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09 JANUARY 1998

Human clones to order?

Juliet Tizzard argues that research into cloning humans could benefit us all

A little known scientist named Richard Seed has stepped this week from obscurity into the glare of the international media. Why? Because he told a Boston newspaper that he intends to set up a human cloning clinic in the United States in the near future. Dr Seed is physicist and is known by his colleagues for his eccentricity and his enjoyment in causing a stir. He has certainly provoked the amazement of the Western world. But what is more amazing is that such a peculiar character as Dr Seed can command the attention of the world's media in such a short space of time.

The reaction to Dr Seed's announcement of his plans to create human Dollys is reminiscent of the arrival of Dolly herself, almost exactly a year ago. Just as with the Dolly furore, this week's news has been met with calls for an immediate worldwide ban on human cloning before nuclear transfer using adult human cells actually becomes possible. Commentators in the United States are worried that Seed may successfully carry out his plans before Congress has had the opportunity to pass legislation outlawing human cloning.

Does the United States really need to outlaw human cloning? Dr Seed has a huge task ahead of him. Nuclear transfer is theoretically possible in humans, but Dolly the sheep was one of 277 cloned embryos, the rest of which either failed to develop or led to the death of the lambs soon after birth. With this kind of success (one which, incidentally, has prompted Dolly's pioneers to abandon the experiment), Dr Seed will have a hard time convincing any interested parties that it is worth their while participating in his programme. Even if he does, any cloning, now or in the future, will not produce the desired effect. Since the thing that really shapes us as humans is not so much our genes as our social experiences, cloning will never produce copies of existing people. Such a view only betrays a rather limited, biological view of what really makes us human.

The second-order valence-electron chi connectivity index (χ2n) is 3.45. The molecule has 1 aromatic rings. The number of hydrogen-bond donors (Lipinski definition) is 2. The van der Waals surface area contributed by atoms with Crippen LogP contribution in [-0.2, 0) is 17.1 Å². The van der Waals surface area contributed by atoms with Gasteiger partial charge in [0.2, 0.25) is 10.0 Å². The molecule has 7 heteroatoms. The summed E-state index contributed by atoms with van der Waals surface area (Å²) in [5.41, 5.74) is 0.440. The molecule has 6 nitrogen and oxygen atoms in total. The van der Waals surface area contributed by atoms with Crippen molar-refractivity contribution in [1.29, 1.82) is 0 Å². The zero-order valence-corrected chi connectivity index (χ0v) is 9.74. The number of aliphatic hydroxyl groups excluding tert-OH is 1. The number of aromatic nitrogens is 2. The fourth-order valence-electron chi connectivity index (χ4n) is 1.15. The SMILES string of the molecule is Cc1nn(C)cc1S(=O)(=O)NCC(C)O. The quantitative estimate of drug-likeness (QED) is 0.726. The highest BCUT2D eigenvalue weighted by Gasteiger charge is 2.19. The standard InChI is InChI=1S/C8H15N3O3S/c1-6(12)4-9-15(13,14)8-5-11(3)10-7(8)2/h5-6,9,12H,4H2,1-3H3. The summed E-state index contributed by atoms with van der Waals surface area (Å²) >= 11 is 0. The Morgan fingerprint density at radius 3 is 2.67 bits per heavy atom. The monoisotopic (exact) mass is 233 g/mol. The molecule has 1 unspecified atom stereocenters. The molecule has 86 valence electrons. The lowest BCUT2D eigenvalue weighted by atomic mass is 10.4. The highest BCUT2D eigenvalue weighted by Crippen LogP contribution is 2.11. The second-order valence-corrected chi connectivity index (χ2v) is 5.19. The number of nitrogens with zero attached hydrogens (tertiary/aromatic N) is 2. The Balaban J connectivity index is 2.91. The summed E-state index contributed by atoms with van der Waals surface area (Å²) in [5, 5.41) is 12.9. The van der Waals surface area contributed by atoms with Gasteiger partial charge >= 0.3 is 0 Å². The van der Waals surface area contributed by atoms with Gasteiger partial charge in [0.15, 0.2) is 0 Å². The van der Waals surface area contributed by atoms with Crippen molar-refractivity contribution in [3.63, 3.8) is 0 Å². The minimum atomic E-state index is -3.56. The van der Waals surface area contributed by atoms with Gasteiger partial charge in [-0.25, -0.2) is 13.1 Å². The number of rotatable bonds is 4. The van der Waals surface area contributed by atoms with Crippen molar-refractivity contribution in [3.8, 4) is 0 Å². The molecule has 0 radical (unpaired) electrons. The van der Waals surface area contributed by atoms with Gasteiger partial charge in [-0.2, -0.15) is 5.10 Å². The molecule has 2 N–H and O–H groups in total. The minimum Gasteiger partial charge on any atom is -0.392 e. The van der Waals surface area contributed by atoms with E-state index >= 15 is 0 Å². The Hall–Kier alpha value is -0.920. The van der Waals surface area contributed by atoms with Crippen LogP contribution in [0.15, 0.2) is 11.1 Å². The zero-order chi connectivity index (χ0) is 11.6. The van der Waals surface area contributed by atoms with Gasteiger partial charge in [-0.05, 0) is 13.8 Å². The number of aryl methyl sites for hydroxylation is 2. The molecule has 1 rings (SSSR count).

Someone, if not Seed, will succeed with human cloning. But is this something we should worry about? Cloning is unlikely to do the world much harm. Far from damaging mankind, it has the potential to positively help it. The Roslin Institute, where Dolly was born, plans to use nuclear transfer technology to produce animals with human genes, like the recently announcement about Polly the sheep. Such animals can be used to produce medicines for human use, such as blood clotting agents for haemophiliacs. Other research possibilities include creating cloned human embryos and culturing cells from them that can be used to treat diseases such as Parkinson's in adults.

Whilst the outcry about Dr Seed continues, such important research as this remains untouched and any scientific interest in embarking upon it may dwindle in the face of public controversy. Worse, the irrational discussion around cloning leaves the impression that science in general, and reproductive biology in particular, brings us nothing but trouble and strife. Meanwhile, the idea that science can benefit mankind by treating, or even preventing, disease is smothered by the hysteria.

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